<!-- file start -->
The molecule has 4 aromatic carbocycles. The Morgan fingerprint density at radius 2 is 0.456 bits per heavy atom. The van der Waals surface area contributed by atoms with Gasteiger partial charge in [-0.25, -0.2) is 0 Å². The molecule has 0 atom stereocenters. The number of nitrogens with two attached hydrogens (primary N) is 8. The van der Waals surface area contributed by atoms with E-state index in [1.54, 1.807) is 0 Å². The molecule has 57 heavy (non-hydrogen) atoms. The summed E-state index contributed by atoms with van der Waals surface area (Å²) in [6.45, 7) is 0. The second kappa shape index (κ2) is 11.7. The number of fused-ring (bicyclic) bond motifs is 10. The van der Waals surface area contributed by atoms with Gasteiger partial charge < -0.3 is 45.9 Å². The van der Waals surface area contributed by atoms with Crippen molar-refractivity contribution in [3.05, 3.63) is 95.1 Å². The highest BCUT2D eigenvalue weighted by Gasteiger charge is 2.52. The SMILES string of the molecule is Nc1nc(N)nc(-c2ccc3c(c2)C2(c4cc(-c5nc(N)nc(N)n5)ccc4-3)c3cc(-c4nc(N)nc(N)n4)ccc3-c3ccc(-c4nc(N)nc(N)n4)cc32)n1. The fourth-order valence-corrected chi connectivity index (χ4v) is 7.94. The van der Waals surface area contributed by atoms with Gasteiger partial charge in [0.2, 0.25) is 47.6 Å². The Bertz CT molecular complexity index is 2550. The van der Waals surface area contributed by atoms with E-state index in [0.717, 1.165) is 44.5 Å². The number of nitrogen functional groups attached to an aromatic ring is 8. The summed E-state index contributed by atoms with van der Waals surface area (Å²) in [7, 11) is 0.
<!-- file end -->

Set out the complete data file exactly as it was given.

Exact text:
The molecule has 4 aromatic carbocycles. The Morgan fingerprint density at radius 2 is 0.456 bits per heavy atom. The van der Waals surface area contributed by atoms with Gasteiger partial charge in [-0.25, -0.2) is 0 Å². The molecule has 0 atom stereocenters. The number of nitrogens with two attached hydrogens (primary N) is 8. The van der Waals surface area contributed by atoms with E-state index in [1.54, 1.807) is 0 Å². The molecule has 57 heavy (non-hydrogen) atoms. The summed E-state index contributed by atoms with van der Waals surface area (Å²) in [6.45, 7) is 0. The second kappa shape index (κ2) is 11.7. The number of fused-ring (bicyclic) bond motifs is 10. The van der Waals surface area contributed by atoms with Gasteiger partial charge < -0.3 is 45.9 Å². The van der Waals surface area contributed by atoms with Crippen molar-refractivity contribution in [3.05, 3.63) is 95.1 Å². The highest BCUT2D eigenvalue weighted by Gasteiger charge is 2.52. The SMILES string of the molecule is Nc1nc(N)nc(-c2ccc3c(c2)C2(c4cc(-c5nc(N)nc(N)n5)ccc4-3)c3cc(-c4nc(N)nc(N)n4)ccc3-c3ccc(-c4nc(N)nc(N)n4)cc32)n1. The fourth-order valence-corrected chi connectivity index (χ4v) is 7.94. The van der Waals surface area contributed by atoms with Gasteiger partial charge in [0.2, 0.25) is 47.6 Å². The Bertz CT molecular complexity index is 2550. The van der Waals surface area contributed by atoms with E-state index in [0.717, 1.165) is 44.5 Å². The number of nitrogen functional groups attached to an aromatic ring is 8. The summed E-state index contributed by atoms with van der Waals surface area (Å²) in [7, 11) is 0.